Angelica describes a class of plants and herbs that’s popular in the traditional medicine of several Asian countries. There are many species of Angelica, and the roots of many of them have historically been used to create herbal medicines. Nowadays there’s a particular interest in a certain type of angelica root: When you hear someone mention “angelica root,” they are likely talking about Angelica sinensis (A. sinensis) or Angelica archangelica (A. archangelica). Compared to other angelica roots, A. sinensis has been the subject of the most studies. In this article, we’ll take a look at what some of the research has to say about angelica root – its origins, its benefits, and its potential dosage.
Angelica root (A. sinensis) – also known as dong quai – grows at high altitudes in China and other Asian countries and can grow up to 10 feet tall. It’s been used for centuries in Asian traditional medicine, particularly in China, Korea, and Japan. In addition to being a popular spice and tonic, it’s been used to support female reproductive health. It can be cooked with meat and soup and is often combined with other herbs. In Europe and North America, angelica root is available as a dietary supplement and is known by the name dong quai. However, the scientific evidence regarding angelica root treatments is limited.
Angelica root can be used both as a food – cooked with meat, added to soup or tea, etc. – or added to other herbs. It’s also available as a tablet, capsule, extract, syrup, or tincture. In traditional Chinese medicine, products containing dong quai are often used to support female reproductive and hormonal health, including symptoms related to the menstrual cycle.
Angelica root is sometimes used to support blood flow, cardiovascular health, and immune function. It may increase B cell formation, which can in turn lead to an increase in the body’s antibodies.
When it comes to hormonal health, the research regarding angelica root’s benefits is mixed. One animal study found that angelica root supplements may help boost the circulation of estradiol, which is an estrogen steroid hormone. This suggests that angelica root could help support hormone production. However, two other studies found no significant changes in hormone levels from angelica root supplementation. The efficacy of angelica root supplementation may depend on the form and the bioavailability of the herb.
One study found that angelica root may have wound-healing properties, though more research is still needed. An animal study found improved markers for bone health after angelica root supplementation, while another study found that angelica root supplementation can lead to improved joint and bone health.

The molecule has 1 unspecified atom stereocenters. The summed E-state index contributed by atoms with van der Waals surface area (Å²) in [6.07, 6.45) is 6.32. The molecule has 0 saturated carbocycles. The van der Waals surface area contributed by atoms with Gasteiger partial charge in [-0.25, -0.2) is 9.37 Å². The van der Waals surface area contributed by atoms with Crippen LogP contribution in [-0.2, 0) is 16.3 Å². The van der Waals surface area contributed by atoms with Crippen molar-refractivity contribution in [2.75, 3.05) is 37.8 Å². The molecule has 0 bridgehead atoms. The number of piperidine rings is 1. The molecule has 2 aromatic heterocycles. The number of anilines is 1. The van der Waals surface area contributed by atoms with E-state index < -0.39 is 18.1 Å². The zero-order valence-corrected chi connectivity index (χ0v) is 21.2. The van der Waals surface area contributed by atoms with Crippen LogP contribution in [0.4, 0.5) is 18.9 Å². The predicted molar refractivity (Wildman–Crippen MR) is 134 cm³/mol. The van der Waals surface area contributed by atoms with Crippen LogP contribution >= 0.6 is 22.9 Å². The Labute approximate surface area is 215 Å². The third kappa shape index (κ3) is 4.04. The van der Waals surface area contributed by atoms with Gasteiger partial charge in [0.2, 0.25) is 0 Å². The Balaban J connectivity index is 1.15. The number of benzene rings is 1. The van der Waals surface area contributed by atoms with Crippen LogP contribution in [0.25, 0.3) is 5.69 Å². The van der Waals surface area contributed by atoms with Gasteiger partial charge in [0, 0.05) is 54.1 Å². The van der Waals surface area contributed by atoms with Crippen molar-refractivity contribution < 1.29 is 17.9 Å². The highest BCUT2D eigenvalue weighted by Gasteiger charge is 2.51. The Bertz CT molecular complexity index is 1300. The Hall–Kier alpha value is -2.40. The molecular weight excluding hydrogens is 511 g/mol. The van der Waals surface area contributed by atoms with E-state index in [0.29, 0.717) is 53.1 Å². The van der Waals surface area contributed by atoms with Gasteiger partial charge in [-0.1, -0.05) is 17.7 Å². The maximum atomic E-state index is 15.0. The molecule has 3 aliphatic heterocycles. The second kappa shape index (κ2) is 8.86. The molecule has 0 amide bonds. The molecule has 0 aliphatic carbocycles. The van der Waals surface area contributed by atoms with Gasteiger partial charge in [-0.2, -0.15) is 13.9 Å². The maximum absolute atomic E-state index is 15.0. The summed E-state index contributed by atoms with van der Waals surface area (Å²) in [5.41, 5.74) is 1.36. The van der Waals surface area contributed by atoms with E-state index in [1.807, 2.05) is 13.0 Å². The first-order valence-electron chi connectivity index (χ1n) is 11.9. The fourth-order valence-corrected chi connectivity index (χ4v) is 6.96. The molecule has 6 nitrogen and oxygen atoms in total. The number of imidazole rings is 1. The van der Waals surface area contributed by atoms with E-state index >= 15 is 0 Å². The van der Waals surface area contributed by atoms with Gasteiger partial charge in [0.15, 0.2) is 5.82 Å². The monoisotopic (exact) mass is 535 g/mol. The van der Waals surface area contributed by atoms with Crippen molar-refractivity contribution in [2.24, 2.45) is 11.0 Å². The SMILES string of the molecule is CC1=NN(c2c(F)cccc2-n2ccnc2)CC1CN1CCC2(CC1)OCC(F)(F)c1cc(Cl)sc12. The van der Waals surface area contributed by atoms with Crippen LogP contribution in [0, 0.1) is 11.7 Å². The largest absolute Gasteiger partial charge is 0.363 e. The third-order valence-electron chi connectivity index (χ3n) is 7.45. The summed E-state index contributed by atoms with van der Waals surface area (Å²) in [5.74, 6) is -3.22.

A very common use of angelica root is to treat symptoms of menopause; indeed, this is one angelica root’s main uses in traditional Chinese medicine. To date, however, much of the evidence for its effectiveness is anecdotal. The results of studies have been mixed. One double-blind, placebo-controlled study reported no significant positive changes for people experiencing symptoms of menopause. One study did find that angelica root may have serotonin-promoting properties, which may, in turn, help ease symptoms of hot flashes for people experiencing menopause.
You can purchase angelica root supplements in capsule or liquid extract form, and you can also find it dried as a tea. That’s all in addition to uses in food and other herbs.
When it comes to dosage, there simply hasn’t been enough research to determine a proper or safe amount. The majority of root supplements available for purchase contain between 500 and 2,000 mg of angelica per serving.
It’s important to talk to a medical professional before adding a new supplement to your routine. That’s especially true for largely untested supplements like angelica root. You should avoid the urge to self-treat any condition with angelica root.
To better assess the benefits and side effects of angelica root, much more research is needed. However, there are some known side effects to watch out for.
Angelica root is known to interact negatively with certain medications, so be sure to talk to your doctor before adding this supplement to your routine. Some studies have shown that angelica root can interact negatively with blood thinning medications, with potentially dangerous consequences. If you’re taking a blood thinning medication, you should avoid taking angelica root unless otherwise advised by a doctor. Angelica root has also been shown to be associated with unwanted increases in blood pressure. It is also advisable to avoid angelica root while pregnant or breastfeeding.
Angelica root is a popular herb that’s been used for centuries in traditional Chinese medicine. Despite being widely used, there isn’t much research to support its purported health benefits. However, there is some evidence to suggest that it can support your health in some ways. Be sure to talk to a medical professional before adding this supplement to your routine.